When everyone benefits: Impact Investing & Blended Finance

Have you heard of the latest trend? Blended Finance. The initial question out of which blended finance emerged is: how do we narrow the 2.5 billion dollar SDG-investment gap and make the best use out of the available billion dollar investment opportunity? While donations continue to make an important contribution to development cooperation, investments in development projects (impact investing) are increasingly attractive. In addition to a certain return, you also achieve a sustainable effect, support a long-term perspective and assume responsibility. WECONNEX is convinced of this promising approach – but to make use of its potential, it is on us to make an effort.

Impact investing means investing money with a positive social impact. Blended finance, in the words of the OECD, is defined as ‘the strategic use of development finance for the mobilization of additional commercial finance towards the Sustainable Development Goals (SDGs).’ This strategic use shall lead to positive results for both investors and communities.

One of the main takeaways in a webinar by Convergence was that we cannot expect this available capital to be acquired by the SDGs itself. We have to go the extra mile to attain that capital. The potential itself is enormous: 12 billion USD of institutional capital are available to be invested in blended finance. More activity is observable in this area than ever before. But, we are not seeing it at the scale and speed of the velocity of change that is needed.

The steps to success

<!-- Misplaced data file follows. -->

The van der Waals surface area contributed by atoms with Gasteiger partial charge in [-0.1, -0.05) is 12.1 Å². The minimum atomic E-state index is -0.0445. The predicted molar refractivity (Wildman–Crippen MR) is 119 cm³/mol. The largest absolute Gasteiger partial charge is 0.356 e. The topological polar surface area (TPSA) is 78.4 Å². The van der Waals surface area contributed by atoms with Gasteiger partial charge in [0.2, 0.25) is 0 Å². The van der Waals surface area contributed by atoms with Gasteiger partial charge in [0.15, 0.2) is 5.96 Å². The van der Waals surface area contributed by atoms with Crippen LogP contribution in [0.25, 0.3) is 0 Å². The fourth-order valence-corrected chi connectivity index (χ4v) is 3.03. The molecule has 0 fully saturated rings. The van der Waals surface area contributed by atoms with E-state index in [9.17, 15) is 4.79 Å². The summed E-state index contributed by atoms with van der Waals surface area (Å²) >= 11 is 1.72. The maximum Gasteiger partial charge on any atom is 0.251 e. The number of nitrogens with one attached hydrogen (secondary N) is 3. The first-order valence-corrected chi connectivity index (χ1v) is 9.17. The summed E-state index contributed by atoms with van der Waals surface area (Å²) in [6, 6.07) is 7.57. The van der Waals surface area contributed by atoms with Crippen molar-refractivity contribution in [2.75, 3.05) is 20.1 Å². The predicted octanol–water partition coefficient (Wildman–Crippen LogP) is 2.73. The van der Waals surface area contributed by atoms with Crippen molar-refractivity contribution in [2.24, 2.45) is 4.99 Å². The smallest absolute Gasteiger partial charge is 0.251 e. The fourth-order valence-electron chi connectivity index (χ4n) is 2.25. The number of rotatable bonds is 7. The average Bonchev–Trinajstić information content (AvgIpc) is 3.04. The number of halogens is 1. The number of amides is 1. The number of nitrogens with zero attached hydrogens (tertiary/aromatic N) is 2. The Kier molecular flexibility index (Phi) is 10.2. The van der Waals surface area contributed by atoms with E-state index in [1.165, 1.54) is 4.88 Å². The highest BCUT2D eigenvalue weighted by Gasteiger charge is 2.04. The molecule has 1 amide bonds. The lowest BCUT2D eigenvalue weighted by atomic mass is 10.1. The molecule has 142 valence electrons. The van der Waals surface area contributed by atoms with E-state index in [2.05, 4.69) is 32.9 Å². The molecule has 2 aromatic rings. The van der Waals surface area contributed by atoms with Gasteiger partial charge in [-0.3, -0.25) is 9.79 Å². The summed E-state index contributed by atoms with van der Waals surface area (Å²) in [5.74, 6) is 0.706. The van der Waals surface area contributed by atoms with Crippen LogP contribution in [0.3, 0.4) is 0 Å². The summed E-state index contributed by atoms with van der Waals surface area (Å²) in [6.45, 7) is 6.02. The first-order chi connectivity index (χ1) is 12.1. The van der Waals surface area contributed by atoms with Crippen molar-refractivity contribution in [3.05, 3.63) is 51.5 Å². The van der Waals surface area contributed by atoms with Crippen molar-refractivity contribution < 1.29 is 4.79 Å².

The requirements for the institutional capital to be mobilized are:

1) Real business opportunities. It has to be clear what the opportunity connected to the SDG is and how the investor can be engaged.

2) Potential. The opportunity needs to represent a solution to scale.

3) Reduce complexity. The business opportunities need to be refined in attractive pitches and understandable.

4) Easy accessibility. Blended finance structures are not yet well aligned compared to traditional investment options.

5) Reduce skepticism. A hurdle often encountered is the belief coming from both sides that the ‘NGO- and the investment-world’ do not go well together.

Reality proves different: the orientation of blended finance around the SDGs attracts a lot of attention, because for many it is exciting to think about the impact their money can have on the broader society. Plus, the financial gap is easier to quantify when connected to the SDGs, which makes solving the gap more graspable. Many investors nowadays want the ‘legacy of doing something good in the world’ but they do not know how to do it – that is where we have to step in and offer them opportunities. Overall, we are faced with a win-win situation that we need to make good use of.

Blended Finance and WECONNEX
Most investors want to know where their money is invested into and what impact it has. At WECONNEX, we make sure to follow the advice given above. The triple-bottom line impact is the anchor of all our projects. The SDGs addressed by NEXUS Projects as well as the potential to scale are clear indications of the focus of our initiatives. A monitoring and reporting system allows to draw conclusions and gives a feeling security and control. Furthermore, our project structures are purposely designed to offer attractive investment opportunities.

Our investors are often at the same time our advisors and a good source for feedback. We include them in the process and want them to feel like a part of the project. To all those impact investors out there: we invite you to be part of the WECONNEX vibes, lets team up to reach those SDGs by 2030 together!

Source: nexus ch

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